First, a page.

Queer Eye has released its second season on Netflix. The show addresses issues relating to the LGBTQ+ community, mental health, and personal development. Unlike the previous series, which was “for the straight guy,” this season includes a woman, a gay man and a trans man. We explore the insights behind the show and understand how modern reality TV is taking on deeper social discussions.
Queer Eye is a reality TV show hosted by a team of five gay men – ‘the fab five’ – who are experts in the fields of fashion, food, culture, design, and grooming. The experts ‘transform’ people – usually their looks, clothes, beauty regime or surroundings, but the show is "more than a makeover." While the 2003 series was popular, it’s been cited as being very much of its time and as Jai Rodrigues, the show's cultural guide says, “In 2003, being out was political.” This season goes much further in addressing identity politics, exploring masculinity, and queer-identity; while breaking down divisions between people from different walks of life. As one character, Bobby Berk, says: “Who’d have thought that a bunch of gays would come to build a community centre for a church.”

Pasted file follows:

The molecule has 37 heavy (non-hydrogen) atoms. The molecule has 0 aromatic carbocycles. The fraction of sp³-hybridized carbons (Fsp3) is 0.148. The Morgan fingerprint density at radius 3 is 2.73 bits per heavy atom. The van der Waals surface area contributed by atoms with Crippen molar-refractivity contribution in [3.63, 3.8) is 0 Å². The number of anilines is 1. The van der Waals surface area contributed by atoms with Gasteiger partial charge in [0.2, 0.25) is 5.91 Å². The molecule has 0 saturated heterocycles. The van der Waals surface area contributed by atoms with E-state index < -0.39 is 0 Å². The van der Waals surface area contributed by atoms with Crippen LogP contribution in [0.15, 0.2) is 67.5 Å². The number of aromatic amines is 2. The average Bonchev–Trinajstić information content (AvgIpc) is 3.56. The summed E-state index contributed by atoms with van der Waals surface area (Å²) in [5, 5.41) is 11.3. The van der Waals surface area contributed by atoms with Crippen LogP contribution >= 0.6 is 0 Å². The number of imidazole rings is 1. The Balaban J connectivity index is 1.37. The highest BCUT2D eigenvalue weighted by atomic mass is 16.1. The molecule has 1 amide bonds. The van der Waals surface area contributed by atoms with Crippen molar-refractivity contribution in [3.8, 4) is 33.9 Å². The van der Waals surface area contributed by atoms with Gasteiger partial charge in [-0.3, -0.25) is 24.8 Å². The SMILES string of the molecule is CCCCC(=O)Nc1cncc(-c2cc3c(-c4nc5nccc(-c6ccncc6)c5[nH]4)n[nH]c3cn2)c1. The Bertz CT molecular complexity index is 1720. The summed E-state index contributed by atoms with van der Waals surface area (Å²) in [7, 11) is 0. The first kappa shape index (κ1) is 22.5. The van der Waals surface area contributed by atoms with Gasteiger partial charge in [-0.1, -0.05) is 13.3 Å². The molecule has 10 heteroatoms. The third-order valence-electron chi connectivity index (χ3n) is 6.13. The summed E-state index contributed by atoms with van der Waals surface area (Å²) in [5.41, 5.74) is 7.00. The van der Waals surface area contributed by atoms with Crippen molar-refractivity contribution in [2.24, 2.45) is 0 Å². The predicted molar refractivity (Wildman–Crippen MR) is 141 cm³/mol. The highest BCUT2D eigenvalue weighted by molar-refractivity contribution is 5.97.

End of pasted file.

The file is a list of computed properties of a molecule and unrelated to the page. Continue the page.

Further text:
Queer Eye explores identity politics in a light, humorous way
Queer Eye | YouTube (2017) ©
The show is immensely popular, with both critics and social media users lauding the new series. Its success suggests that reality TV shows have the power to explore weighty socio-political themes, in a light-hearted, humorous way. Scott Bryan, Buzzfeed’s TV editor, puts the show’s success down to its uplifting message that resonates with a contemporary audience: "I think it's what people really need right now, there's not much else on TV that's so positive... this show is very much about guys helping each other. It's unusual to see a man opening up, crying on camera, and other guys helping him go through a difficult situation. It's very supportive and you don't see that often on TV.” In an age where 60% of employees are experiencing increased stress at work, popular shows such as Love Island and Queer Eye offer a means of escapism for today’s audience.
Tad Buxton is an intern at Canvas8 which specialises in behavioural insights and consumer research. He studies English Literature and History of Art at the University of Edinburgh. When he’s not studying, he enjoys surfing, reading sci-fi novels, and dreaming up new business ideas.
11 Jul 18
2 min read